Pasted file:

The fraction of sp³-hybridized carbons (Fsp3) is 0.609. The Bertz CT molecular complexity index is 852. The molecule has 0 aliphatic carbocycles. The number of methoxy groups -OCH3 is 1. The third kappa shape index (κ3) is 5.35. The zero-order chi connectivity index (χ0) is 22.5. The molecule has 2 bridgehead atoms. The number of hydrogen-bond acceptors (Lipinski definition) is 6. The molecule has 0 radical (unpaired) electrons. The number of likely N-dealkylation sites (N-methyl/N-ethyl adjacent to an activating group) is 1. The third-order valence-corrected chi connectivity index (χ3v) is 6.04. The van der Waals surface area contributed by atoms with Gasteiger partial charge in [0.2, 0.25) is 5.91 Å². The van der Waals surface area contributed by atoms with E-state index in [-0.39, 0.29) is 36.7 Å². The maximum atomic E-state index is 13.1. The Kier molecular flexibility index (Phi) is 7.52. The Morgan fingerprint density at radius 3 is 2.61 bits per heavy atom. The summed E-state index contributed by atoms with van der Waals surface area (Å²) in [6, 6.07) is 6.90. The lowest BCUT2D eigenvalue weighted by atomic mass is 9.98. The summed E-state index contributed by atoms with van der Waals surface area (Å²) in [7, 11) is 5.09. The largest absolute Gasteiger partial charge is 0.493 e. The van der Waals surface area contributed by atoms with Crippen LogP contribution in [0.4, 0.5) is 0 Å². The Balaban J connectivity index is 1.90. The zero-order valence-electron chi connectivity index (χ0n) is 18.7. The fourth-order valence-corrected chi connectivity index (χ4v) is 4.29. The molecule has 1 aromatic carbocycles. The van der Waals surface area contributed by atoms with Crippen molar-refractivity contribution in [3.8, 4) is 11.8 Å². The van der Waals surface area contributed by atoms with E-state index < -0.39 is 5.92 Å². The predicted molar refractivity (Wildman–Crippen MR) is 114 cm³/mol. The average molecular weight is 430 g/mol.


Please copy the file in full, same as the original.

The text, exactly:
The fraction of sp³-hybridized carbons (Fsp3) is 0.609. The Bertz CT molecular complexity index is 852. The molecule has 0 aliphatic carbocycles. The number of methoxy groups -OCH3 is 1. The third kappa shape index (κ3) is 5.35. The zero-order chi connectivity index (χ0) is 22.5. The molecule has 2 bridgehead atoms. The number of hydrogen-bond acceptors (Lipinski definition) is 6. The molecule has 0 radical (unpaired) electrons. The number of likely N-dealkylation sites (N-methyl/N-ethyl adjacent to an activating group) is 1. The third-order valence-corrected chi connectivity index (χ3v) is 6.04. The van der Waals surface area contributed by atoms with Gasteiger partial charge in [0.2, 0.25) is 5.91 Å². The van der Waals surface area contributed by atoms with E-state index in [-0.39, 0.29) is 36.7 Å². The maximum atomic E-state index is 13.1. The Kier molecular flexibility index (Phi) is 7.52. The Morgan fingerprint density at radius 3 is 2.61 bits per heavy atom. The summed E-state index contributed by atoms with van der Waals surface area (Å²) in [6, 6.07) is 6.90. The lowest BCUT2D eigenvalue weighted by atomic mass is 9.98. The summed E-state index contributed by atoms with van der Waals surface area (Å²) in [7, 11) is 5.09. The largest absolute Gasteiger partial charge is 0.493 e. The van der Waals surface area contributed by atoms with Crippen LogP contribution in [0.4, 0.5) is 0 Å². The Balaban J connectivity index is 1.90. The zero-order valence-electron chi connectivity index (χ0n) is 18.7. The fourth-order valence-corrected chi connectivity index (χ4v) is 4.29. The molecule has 1 aromatic carbocycles. The van der Waals surface area contributed by atoms with Crippen molar-refractivity contribution in [3.8, 4) is 11.8 Å². The van der Waals surface area contributed by atoms with E-state index < -0.39 is 5.92 Å². The predicted molar refractivity (Wildman–Crippen MR) is 114 cm³/mol. The average molecular weight is 430 g/mol.